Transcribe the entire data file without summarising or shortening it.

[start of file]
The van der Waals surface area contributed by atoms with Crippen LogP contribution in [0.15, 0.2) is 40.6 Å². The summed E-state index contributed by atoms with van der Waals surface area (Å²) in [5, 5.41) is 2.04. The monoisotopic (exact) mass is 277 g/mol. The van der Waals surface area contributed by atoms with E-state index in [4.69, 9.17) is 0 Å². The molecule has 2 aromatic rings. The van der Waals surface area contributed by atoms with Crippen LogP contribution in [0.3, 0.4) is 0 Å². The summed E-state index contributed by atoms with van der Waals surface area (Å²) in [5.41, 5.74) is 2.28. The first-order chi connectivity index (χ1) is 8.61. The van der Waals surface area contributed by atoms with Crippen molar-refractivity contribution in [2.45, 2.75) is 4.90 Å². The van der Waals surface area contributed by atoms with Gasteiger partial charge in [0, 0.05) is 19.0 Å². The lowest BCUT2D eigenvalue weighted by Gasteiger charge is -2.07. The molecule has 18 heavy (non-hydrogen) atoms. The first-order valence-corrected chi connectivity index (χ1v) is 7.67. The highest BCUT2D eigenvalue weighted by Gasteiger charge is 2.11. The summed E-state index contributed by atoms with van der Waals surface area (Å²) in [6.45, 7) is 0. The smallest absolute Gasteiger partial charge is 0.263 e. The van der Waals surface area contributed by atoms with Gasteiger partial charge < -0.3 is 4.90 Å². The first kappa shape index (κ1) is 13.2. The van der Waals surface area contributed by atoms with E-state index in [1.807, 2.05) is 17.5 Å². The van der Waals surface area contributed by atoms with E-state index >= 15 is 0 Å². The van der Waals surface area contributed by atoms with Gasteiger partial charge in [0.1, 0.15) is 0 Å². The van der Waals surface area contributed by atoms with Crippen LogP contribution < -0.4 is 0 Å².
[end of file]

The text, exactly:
The van der Waals surface area contributed by atoms with Crippen LogP contribution in [0.15, 0.2) is 40.6 Å². The summed E-state index contributed by atoms with van der Waals surface area (Å²) in [5, 5.41) is 2.04. The monoisotopic (exact) mass is 277 g/mol. The van der Waals surface area contributed by atoms with E-state index in [4.69, 9.17) is 0 Å². The molecule has 2 aromatic rings. The van der Waals surface area contributed by atoms with Crippen LogP contribution in [0.3, 0.4) is 0 Å². The summed E-state index contributed by atoms with van der Waals surface area (Å²) in [5.41, 5.74) is 2.28. The first-order chi connectivity index (χ1) is 8.61. The van der Waals surface area contributed by atoms with Crippen molar-refractivity contribution in [2.45, 2.75) is 4.90 Å². The van der Waals surface area contributed by atoms with Gasteiger partial charge in [0, 0.05) is 19.0 Å². The lowest BCUT2D eigenvalue weighted by Gasteiger charge is -2.07. The molecule has 18 heavy (non-hydrogen) atoms. The first-order valence-corrected chi connectivity index (χ1v) is 7.67. The highest BCUT2D eigenvalue weighted by Gasteiger charge is 2.11. The summed E-state index contributed by atoms with van der Waals surface area (Å²) in [6.45, 7) is 0. The smallest absolute Gasteiger partial charge is 0.263 e. The van der Waals surface area contributed by atoms with Gasteiger partial charge < -0.3 is 4.90 Å². The first kappa shape index (κ1) is 13.2. The van der Waals surface area contributed by atoms with E-state index in [1.807, 2.05) is 17.5 Å². The van der Waals surface area contributed by atoms with E-state index >= 15 is 0 Å². The van der Waals surface area contributed by atoms with Gasteiger partial charge in [0.1, 0.15) is 0 Å². The van der Waals surface area contributed by atoms with Crippen LogP contribution < -0.4 is 0 Å².